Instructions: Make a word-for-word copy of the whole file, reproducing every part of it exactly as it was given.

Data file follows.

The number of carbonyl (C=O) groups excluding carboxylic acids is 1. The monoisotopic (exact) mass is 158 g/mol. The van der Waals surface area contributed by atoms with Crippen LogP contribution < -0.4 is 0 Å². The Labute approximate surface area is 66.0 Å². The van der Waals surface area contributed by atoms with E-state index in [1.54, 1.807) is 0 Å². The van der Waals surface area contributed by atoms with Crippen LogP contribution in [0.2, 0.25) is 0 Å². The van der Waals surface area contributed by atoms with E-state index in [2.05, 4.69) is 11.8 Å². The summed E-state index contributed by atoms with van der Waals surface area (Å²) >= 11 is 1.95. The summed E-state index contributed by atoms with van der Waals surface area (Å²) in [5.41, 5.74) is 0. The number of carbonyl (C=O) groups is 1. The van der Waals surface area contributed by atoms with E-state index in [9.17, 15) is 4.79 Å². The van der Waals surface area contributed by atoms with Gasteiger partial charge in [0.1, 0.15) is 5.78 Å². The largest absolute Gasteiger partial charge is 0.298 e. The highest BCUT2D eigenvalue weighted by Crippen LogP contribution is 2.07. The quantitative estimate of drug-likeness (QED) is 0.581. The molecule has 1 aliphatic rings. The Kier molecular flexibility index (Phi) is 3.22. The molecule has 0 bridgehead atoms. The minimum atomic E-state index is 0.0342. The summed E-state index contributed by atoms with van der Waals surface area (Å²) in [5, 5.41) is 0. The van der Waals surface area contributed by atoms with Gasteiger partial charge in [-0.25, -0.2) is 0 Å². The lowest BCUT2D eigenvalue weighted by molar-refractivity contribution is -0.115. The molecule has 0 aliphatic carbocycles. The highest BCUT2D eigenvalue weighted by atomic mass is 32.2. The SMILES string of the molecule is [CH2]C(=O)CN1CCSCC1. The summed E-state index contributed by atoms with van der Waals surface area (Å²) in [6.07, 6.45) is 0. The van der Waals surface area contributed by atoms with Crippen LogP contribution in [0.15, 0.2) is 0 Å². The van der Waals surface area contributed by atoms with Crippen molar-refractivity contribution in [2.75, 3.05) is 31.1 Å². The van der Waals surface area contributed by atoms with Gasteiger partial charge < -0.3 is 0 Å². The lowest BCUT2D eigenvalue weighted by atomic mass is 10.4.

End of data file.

The number of carbonyl (C=O) groups excluding carboxylic acids is 1. The monoisotopic (exact) mass is 158 g/mol. The van der Waals surface area contributed by atoms with Crippen LogP contribution < -0.4 is 0 Å². The Labute approximate surface area is 66.0 Å². The van der Waals surface area contributed by atoms with E-state index in [1.54, 1.807) is 0 Å². The van der Waals surface area contributed by atoms with Crippen LogP contribution in [0.2, 0.25) is 0 Å². The van der Waals surface area contributed by atoms with E-state index in [2.05, 4.69) is 11.8 Å². The summed E-state index contributed by atoms with van der Waals surface area (Å²) >= 11 is 1.95. The summed E-state index contributed by atoms with van der Waals surface area (Å²) in [5.41, 5.74) is 0. The number of carbonyl (C=O) groups is 1. The van der Waals surface area contributed by atoms with E-state index in [9.17, 15) is 4.79 Å². The van der Waals surface area contributed by atoms with Gasteiger partial charge in [0.1, 0.15) is 5.78 Å². The largest absolute Gasteiger partial charge is 0.298 e. The highest BCUT2D eigenvalue weighted by Crippen LogP contribution is 2.07. The quantitative estimate of drug-likeness (QED) is 0.581. The molecule has 1 aliphatic rings. The Kier molecular flexibility index (Phi) is 3.22. The molecule has 0 bridgehead atoms. The minimum atomic E-state index is 0.0342. The summed E-state index contributed by atoms with van der Waals surface area (Å²) in [5, 5.41) is 0. The van der Waals surface area contributed by atoms with Gasteiger partial charge in [-0.25, -0.2) is 0 Å². The lowest BCUT2D eigenvalue weighted by molar-refractivity contribution is -0.115. The molecule has 0 aliphatic carbocycles. The highest BCUT2D eigenvalue weighted by atomic mass is 32.2. The SMILES string of the molecule is [CH2]C(=O)CN1CCSCC1. The summed E-state index contributed by atoms with van der Waals surface area (Å²) in [6.07, 6.45) is 0. The van der Waals surface area contributed by atoms with Crippen LogP contribution in [0.15, 0.2) is 0 Å². The van der Waals surface area contributed by atoms with Crippen molar-refractivity contribution in [2.75, 3.05) is 31.1 Å². The van der Waals surface area contributed by atoms with Gasteiger partial charge < -0.3 is 0 Å². The lowest BCUT2D eigenvalue weighted by atomic mass is 10.4.